This machine was designed by Matisa Industrielle SA of Lausanne, Switzerland.
For well over a century, packing of track ballast was undertaken by large gangs of labourers, working with jacks, picks and shovels. In the 1950s, the Swiss firm Matisa Industrielle SA designed a machine that could imitate the action of hand tools and automate the process. These machines were self propelled, and had tamping heads and tools which could be lowered into the ballast to vibrate and compact it under the rails. Mechanised tamping greatly reduced the manual effort required to maintain the railway to a good "top", and also shortened the time required for newly laid track to consolidate under traffic.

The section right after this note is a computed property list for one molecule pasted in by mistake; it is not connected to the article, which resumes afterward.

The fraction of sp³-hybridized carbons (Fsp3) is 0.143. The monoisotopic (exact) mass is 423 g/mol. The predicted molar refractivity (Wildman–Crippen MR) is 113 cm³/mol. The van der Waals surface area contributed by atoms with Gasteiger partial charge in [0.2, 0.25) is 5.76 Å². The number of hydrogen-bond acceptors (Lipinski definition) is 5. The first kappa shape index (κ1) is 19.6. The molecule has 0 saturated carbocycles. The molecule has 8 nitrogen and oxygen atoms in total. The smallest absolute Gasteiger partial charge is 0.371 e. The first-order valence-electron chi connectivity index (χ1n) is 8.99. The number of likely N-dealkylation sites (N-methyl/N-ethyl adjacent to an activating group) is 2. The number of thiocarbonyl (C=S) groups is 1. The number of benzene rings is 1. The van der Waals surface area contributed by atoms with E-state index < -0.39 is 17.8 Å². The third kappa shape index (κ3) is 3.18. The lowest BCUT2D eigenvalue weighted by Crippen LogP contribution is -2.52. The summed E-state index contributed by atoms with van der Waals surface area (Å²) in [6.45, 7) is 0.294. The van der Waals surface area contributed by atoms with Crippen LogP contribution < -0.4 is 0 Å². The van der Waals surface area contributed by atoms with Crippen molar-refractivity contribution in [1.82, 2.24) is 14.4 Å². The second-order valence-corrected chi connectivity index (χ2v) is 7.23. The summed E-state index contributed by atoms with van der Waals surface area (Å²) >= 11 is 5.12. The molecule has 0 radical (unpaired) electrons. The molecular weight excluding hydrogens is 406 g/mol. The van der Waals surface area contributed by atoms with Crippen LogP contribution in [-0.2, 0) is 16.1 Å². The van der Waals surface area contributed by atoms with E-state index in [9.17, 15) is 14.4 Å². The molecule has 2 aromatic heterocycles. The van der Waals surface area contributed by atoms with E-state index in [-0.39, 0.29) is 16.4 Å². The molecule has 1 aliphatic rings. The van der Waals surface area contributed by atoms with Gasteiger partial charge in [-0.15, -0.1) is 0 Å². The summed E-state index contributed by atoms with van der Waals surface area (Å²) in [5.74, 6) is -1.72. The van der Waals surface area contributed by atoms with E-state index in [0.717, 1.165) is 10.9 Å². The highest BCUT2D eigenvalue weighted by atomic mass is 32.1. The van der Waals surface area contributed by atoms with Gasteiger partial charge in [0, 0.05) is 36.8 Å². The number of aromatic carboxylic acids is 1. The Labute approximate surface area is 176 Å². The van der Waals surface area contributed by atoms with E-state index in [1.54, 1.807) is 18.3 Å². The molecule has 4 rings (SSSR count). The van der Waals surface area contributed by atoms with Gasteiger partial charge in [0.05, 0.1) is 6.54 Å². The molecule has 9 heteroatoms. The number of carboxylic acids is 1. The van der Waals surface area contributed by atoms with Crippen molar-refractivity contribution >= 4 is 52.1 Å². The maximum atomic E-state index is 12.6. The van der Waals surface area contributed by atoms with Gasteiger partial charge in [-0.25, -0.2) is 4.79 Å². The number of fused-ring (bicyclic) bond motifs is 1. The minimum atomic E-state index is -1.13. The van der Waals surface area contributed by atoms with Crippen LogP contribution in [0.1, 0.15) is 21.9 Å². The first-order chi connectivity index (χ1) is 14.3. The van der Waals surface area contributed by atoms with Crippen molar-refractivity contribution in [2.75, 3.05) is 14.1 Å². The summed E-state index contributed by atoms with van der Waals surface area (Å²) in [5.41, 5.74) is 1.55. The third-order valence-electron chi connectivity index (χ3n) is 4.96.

This machine was built in Britain, possibly at the Matisa factory at Chertsey, Surrey, or elsewhere under licence. It was bought by British Railways in 1957, and spent all its working life in Scotland. It was acquired for preservation in 1972 having been superseded by newer machines that could also realign the track before tamping it.
It was used at Bo'ness between 1979 and 1983 to consolidate the Bo'ness & Kinneil railway track during construction of the line. However its high noise levels, and the extent of unguarded moving parts, caused it to taken out of service and laid aside for preservation. It is awaiting general repair to enable it to be put on public display.